“I don’t care what your economic status is in life, you don’t have the right to beat somebody’s ass on the street! None!”
That was Philadelphia Mayor Michael Nutter’s emotional response this afternoon when Daily News reporter Jan Ransom asked why he’d raised the issue of race in a church appearance on Sunday.
Nutter rolled out his administration’s plan for dealing with packs of youths inflicting random violence in center city today, and I think he mostly got it right, in both tone and substance (read Elizabeth Fiedler’s report here).
There will be beefed-up police presence in center city and university city on weekends, along with volunteers in t-shirts indicating they’re there to keep an eye out for public safety. The enforcement effort is important, and making some noise about it is important, too, so kids who might think of joining their rowdier friends for a jaunt will know there’s a real risk of arrest. And of course, it will give notice to parents who have some control over their kids’ behavior to tighten the leash.
A couple weeks ago I sat in court for a hearing in the case of a youth arrested after the Saturday night mini-rampage on Walnut Street in June. The young man’s mom stood at the back of the courtroom fighting back tears. She said her son was a good student with no criminal record who’d finished school and was supposed to start college in the fall. It may be that he just followed the wrong crowd that night, and maybe a strong warning will keep some kids like that home.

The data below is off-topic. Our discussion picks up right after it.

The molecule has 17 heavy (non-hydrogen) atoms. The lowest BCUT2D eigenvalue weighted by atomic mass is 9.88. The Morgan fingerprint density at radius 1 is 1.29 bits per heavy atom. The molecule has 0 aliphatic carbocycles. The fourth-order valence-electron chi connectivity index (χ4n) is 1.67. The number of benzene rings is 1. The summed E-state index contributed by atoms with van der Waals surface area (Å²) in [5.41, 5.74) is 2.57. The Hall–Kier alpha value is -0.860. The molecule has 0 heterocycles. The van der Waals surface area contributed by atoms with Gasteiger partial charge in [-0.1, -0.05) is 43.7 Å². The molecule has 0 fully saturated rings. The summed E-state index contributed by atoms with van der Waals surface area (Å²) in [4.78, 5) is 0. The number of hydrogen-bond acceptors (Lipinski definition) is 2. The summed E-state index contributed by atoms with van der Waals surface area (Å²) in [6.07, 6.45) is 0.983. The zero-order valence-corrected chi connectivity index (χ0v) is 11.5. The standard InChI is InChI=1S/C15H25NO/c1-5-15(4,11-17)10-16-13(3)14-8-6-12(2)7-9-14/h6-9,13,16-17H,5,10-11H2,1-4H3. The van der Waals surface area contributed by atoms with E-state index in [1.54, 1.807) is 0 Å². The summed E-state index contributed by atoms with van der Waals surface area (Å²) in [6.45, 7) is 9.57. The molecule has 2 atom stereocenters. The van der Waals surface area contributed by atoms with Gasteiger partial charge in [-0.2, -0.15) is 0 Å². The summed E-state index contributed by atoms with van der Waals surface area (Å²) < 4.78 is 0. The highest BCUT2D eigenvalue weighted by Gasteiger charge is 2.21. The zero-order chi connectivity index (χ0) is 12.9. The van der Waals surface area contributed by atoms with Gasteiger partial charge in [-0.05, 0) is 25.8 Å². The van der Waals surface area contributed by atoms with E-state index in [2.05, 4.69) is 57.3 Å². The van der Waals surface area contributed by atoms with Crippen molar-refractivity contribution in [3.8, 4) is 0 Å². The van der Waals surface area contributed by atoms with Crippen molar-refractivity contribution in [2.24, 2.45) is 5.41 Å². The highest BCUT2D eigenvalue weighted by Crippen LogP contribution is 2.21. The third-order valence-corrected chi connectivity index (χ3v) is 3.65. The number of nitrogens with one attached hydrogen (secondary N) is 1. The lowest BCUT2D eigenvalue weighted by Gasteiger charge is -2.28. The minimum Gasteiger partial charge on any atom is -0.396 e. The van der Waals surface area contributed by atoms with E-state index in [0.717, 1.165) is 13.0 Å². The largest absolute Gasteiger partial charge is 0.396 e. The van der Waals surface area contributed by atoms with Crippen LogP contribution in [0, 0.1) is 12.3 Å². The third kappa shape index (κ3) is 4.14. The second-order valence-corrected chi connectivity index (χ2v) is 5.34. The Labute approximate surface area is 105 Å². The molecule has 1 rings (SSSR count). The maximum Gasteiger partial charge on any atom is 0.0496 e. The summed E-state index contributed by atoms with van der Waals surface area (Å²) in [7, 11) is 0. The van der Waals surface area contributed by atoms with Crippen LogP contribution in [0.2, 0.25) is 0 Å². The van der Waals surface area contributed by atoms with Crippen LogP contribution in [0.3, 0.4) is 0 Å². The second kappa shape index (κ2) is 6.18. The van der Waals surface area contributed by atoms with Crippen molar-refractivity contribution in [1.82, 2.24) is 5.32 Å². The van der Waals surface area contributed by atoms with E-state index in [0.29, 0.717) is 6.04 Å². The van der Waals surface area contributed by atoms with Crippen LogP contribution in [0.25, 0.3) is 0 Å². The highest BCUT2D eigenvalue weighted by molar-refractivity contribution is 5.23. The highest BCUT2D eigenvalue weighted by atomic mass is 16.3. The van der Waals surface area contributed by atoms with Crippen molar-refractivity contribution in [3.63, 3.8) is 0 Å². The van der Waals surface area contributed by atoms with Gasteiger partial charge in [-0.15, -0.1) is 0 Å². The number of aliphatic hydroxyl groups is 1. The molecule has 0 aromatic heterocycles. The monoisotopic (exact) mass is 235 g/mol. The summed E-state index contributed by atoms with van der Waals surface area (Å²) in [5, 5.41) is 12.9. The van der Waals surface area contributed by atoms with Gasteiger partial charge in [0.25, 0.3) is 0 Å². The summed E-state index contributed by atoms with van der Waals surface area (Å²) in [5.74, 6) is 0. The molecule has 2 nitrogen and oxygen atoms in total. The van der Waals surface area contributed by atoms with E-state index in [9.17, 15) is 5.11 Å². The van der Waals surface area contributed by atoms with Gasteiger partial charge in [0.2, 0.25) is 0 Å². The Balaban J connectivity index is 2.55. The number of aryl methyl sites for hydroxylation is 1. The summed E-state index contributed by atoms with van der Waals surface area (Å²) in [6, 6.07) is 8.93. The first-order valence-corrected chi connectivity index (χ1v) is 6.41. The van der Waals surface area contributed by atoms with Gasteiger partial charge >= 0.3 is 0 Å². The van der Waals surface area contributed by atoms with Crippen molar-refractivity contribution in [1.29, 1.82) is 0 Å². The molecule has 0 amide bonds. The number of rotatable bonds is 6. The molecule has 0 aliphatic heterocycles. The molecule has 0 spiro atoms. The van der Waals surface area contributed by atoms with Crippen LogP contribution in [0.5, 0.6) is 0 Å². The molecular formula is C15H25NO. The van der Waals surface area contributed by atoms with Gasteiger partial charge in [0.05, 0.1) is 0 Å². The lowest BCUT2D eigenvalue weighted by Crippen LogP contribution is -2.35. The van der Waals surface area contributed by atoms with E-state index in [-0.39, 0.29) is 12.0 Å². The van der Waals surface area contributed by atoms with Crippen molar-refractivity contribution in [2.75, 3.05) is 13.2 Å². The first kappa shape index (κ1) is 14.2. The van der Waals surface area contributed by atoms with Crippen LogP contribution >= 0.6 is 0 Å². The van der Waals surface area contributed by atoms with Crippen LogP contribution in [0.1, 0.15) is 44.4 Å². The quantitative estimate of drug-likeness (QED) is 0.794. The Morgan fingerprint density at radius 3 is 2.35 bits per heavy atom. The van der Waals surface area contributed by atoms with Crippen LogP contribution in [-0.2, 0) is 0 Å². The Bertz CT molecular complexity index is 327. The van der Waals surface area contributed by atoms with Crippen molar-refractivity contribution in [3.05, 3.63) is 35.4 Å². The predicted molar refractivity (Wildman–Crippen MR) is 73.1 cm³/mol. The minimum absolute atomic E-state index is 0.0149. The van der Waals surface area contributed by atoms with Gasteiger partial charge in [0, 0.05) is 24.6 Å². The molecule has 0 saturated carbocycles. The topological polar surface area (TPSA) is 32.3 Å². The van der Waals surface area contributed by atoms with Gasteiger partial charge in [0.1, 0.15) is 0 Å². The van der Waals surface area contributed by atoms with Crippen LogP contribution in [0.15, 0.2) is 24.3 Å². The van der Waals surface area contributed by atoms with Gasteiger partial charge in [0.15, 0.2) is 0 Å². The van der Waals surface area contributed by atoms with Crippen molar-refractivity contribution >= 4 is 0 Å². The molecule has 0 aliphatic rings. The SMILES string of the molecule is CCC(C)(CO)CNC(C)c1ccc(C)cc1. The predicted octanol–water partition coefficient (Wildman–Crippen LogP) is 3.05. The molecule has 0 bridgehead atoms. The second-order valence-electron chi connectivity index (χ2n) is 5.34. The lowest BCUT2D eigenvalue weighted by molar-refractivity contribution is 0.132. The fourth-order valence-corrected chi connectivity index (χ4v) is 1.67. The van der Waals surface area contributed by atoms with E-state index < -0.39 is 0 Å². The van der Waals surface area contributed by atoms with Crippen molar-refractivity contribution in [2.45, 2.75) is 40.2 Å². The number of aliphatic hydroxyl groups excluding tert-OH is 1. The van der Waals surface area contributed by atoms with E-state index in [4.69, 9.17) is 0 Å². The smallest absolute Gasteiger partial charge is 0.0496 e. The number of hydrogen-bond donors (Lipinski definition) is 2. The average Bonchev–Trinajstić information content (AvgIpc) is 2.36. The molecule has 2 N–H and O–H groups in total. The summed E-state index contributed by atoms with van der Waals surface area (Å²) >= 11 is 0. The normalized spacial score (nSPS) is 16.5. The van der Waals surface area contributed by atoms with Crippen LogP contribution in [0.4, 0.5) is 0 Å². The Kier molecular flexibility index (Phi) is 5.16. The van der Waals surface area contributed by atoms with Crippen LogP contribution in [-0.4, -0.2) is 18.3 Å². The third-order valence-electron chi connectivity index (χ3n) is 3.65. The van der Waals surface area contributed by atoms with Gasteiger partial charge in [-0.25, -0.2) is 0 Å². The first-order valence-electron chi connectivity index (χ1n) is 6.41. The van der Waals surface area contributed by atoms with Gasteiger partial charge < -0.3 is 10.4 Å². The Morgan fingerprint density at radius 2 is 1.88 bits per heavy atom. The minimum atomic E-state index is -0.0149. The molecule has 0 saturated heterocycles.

I doubt Nutter’s praise for high-achieving kids and his promise to expand recreation center hours and other programs will change the behavior of kids inclined toward random violence. But it was important to send a message to other constituents that he believes in kids, and isn’t some power-drunk assistant principal ready to whack anybody without a hall pass.
And the announced plans to expand and enforce the youth curfews are important – not because they’ll keep every 16-year old in on Saturday night, but because they give police the right to take action if they see a pack of kids romping down 15th St. If you read the accounts of the mob attacks so far, one thing that stands out is police officers’ frustration when victims say they’re unable to identify their attackers. The police apparently felt they needed cause to stop kids they suspected were up to no good. Now if they see an ominous gathering the curfew policy gives them the right to intervene before there’s violence.
Given center city’s renaissance in the past 20 years and its importance to the city’s economy, it would be foolhardy for any mayor not to try and get this stuff under control.
Dealing with the root causes of behavior will take decades and the efforts of the nation, not just the city (Nutter noted today the city has 5,000 fewer federally-funded youth jobs than last year). But it’s important for Nutter to react to what’s happening now, and he’s made a good start.